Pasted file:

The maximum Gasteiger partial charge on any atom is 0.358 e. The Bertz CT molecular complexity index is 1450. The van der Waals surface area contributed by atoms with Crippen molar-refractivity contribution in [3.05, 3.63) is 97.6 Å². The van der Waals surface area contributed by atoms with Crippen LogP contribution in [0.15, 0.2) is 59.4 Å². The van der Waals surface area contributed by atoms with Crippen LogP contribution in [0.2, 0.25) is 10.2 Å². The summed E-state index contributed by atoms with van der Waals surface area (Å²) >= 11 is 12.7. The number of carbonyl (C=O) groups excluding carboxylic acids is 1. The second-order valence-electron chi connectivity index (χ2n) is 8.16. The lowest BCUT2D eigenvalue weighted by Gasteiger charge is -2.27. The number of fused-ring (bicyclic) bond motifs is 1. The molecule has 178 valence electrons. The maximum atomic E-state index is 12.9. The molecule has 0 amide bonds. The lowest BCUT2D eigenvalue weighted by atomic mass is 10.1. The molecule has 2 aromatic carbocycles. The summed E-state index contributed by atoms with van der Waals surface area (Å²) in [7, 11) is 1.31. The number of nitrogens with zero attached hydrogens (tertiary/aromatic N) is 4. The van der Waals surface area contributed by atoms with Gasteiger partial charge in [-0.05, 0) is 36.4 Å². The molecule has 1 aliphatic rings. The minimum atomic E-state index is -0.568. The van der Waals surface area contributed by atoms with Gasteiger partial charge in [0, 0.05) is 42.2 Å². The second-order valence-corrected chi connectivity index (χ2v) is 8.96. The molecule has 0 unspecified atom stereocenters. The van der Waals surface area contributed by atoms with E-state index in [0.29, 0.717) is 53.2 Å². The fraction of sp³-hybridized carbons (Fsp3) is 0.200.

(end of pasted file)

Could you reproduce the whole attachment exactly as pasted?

The maximum Gasteiger partial charge on any atom is 0.358 e. The Bertz CT molecular complexity index is 1450. The van der Waals surface area contributed by atoms with Crippen molar-refractivity contribution in [3.05, 3.63) is 97.6 Å². The van der Waals surface area contributed by atoms with Crippen LogP contribution in [0.15, 0.2) is 59.4 Å². The van der Waals surface area contributed by atoms with Crippen LogP contribution in [0.2, 0.25) is 10.2 Å². The summed E-state index contributed by atoms with van der Waals surface area (Å²) >= 11 is 12.7. The number of carbonyl (C=O) groups excluding carboxylic acids is 1. The second-order valence-electron chi connectivity index (χ2n) is 8.16. The lowest BCUT2D eigenvalue weighted by Gasteiger charge is -2.27. The number of fused-ring (bicyclic) bond motifs is 1. The molecule has 178 valence electrons. The maximum atomic E-state index is 12.9. The molecule has 0 amide bonds. The lowest BCUT2D eigenvalue weighted by atomic mass is 10.1. The molecule has 2 aromatic carbocycles. The summed E-state index contributed by atoms with van der Waals surface area (Å²) in [7, 11) is 1.31. The number of nitrogens with zero attached hydrogens (tertiary/aromatic N) is 4. The van der Waals surface area contributed by atoms with Gasteiger partial charge in [-0.05, 0) is 36.4 Å². The molecule has 1 aliphatic rings. The minimum atomic E-state index is -0.568. The van der Waals surface area contributed by atoms with Gasteiger partial charge in [0, 0.05) is 42.2 Å². The second-order valence-corrected chi connectivity index (χ2v) is 8.96. The molecule has 0 unspecified atom stereocenters. The van der Waals surface area contributed by atoms with E-state index in [0.29, 0.717) is 53.2 Å². The fraction of sp³-hybridized carbons (Fsp3) is 0.200.